20 OCT 2017

HFi Today, The Housing Problem In London

- The Housing Problem in London: A Broken Planning System

- Invitation to the Launch of the HFi's New Report - 31 October

- Autumn Budget Special - 29 November

- Worth a Read - The Smith Institute's Latest Report

The Housing Problem in London: A Broken Planning System

The HFi's latest report was launched on Wednesday, entitled 'The Housing Problem in London: A Broken Planning System'. It received a significant amount of press coverage, with a double page spread in the Evening Standard, as well as a strongly positive write up in the Evening Standard's Leader Column.

It calls for a radical planning shake-up to solve London's housing crisis that would professionalise decision-making in the planning system, increase the supply of land suitable for house building and allow substantially greater densities of homes in the capital.

The paper sets out a ten-point plan to get London building again. There needs to be:

  • An evidence-based debate and recognition that there are trade-offs.
  • Recognition that the problem will not be solved by building on brownfield land alone.
  • Recognition that the higher the tax on house building through planning obligations the fewer houses will be built. 30 per cent of a large number can be much higher than 50 per cent of a small number.
  • A change of policy towards land use, including the Green Belt, and permitting higher densities.
  • Strong penalties on public sector bodies that fail to release surplus land.
  • Planning conditions to be reduced significantly, costed and deemed to be discharged within seven days of certification by the developer, unless the local authority has clear evidence that the conditions have not been complied with.
  • Ensuring that planning decisions in local authorities are joined-up with wider policy objectives.
  • Planning decisions should be taken by relatively small panels, who have received appropriate training, and representatives of an area in which a development would take place should be excluded from voting on that decision.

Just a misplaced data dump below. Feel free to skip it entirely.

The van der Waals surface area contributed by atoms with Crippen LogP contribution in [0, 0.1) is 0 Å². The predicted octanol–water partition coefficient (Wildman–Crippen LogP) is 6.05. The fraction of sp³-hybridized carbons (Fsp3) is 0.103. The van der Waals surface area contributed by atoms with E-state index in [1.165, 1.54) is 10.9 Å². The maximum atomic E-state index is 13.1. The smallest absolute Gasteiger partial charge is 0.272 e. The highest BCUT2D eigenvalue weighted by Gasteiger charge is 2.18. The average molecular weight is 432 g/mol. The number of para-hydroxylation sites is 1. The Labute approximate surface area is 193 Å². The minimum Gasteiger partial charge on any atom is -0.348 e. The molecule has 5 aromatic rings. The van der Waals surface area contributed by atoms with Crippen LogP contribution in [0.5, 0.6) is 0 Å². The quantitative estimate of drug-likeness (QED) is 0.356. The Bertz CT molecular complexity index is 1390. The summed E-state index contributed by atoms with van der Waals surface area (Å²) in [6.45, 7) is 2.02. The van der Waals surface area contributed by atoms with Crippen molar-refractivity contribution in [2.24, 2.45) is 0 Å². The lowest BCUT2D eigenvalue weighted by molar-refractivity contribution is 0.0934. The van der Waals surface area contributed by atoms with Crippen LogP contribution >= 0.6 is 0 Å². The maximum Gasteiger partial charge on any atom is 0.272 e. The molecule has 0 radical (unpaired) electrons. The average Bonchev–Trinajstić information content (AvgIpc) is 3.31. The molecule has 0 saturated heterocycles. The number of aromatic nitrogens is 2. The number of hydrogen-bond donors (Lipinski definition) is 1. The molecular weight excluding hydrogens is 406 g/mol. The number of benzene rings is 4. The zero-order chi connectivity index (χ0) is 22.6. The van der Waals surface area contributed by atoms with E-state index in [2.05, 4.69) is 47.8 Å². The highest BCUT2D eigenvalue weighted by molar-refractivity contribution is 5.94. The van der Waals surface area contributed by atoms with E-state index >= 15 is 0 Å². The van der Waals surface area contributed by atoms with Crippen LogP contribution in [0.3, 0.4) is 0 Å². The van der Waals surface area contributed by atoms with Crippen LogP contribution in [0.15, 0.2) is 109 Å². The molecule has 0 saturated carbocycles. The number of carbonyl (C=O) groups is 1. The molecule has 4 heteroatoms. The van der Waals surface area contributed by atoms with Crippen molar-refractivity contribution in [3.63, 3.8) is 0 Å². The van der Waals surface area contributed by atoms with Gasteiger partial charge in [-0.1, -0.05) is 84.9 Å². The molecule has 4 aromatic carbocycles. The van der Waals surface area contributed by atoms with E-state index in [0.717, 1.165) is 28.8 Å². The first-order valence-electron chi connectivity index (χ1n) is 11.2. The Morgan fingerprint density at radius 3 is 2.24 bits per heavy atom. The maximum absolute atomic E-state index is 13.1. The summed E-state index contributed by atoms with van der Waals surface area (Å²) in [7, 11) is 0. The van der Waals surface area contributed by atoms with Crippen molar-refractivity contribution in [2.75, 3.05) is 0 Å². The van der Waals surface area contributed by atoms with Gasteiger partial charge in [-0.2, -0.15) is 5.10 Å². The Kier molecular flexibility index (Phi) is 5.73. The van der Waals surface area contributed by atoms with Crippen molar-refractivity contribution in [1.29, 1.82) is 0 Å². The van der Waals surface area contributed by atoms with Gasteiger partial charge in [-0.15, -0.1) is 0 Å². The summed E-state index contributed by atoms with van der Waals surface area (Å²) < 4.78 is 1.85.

• Simplification of the Community Infrastructure Levy and S.106 requirements particularly for social housing.
  • Political leadership in individual local authorities, without which the problem will never be solved and which is a pre-requisite for addressing the other issues.

Click here to download the report.

Invitation to the Launch of the HFi's New Report

We are delighted to invite you to a breakfast seminar which will launch a paper by Sir Mark Boleat, former political leader at the City of London Corporation and Chairman of The Housing & Finance Institute.

'The Housing Problem in London: A Broken Planning System' sets out a range of proposals to radically increase the delivery of new housing in capital, as set out above.

We are pleased to launch this thought leadership piece in partnership with CPA and WPA. Following Sir Mark Boleat's introduction to the research, a panel of industry experts will discuss his ideas.

This seminar is kindly hosted by Savills. We are expecting a lot of interest in this event, so please RSVP promptly to guarantee a place by emailing events@cwpa.org.uk with the subject title 'RSVP: Housing White Paper | Oct 31'.

DATE: Tuesday 31 October 2017
TIME: 8:00am to 10:00am (seminar runs from 8:30am to 9:30am)
VENUE: Savills, 33 Margaret St, London, W1G 0JD

Autumn Budget Special - 29th November

Don't forget, our next breakfast will be held on the 29th November between 8.30-10.00am at Bevan Brittan, which is located at Fleet Place House, 2 Fleet Place, London EC4M 7RF.

As the budget takes place on the 22nd November. This breakfast will be an autumn budget special looking at the impact of the budget on housing markets.

To register your interest email: events@thehfi.com

Worth a Read - The Smith Institute's Latest Report

The Smith Institute has written a new report - 'Delivering the renaissance in council-built homes: the rise of local housing companies'.

The report describes a 'quiet revolution' in council housebuilding. And it is predicted that local housing companies could deliver up to 15,000 extra homes per year by 2022, compared with just 2,000 new council homes in 2016.

It reveals that the number of local housing companies that are directly funded by councils has now reached around 150 and could top 200 by 2020. And that soon over half the councils in England may have a housing company, including many district councils.

Many of the companies they studied use the profits to cross-subsidise new affordable and social rented homes as well as providing temporary accommodation and housing for the young and elderly.

Click here to read the report.

If you have read any interesting reports recently, feel free to email them to us at connect@thehfi.com

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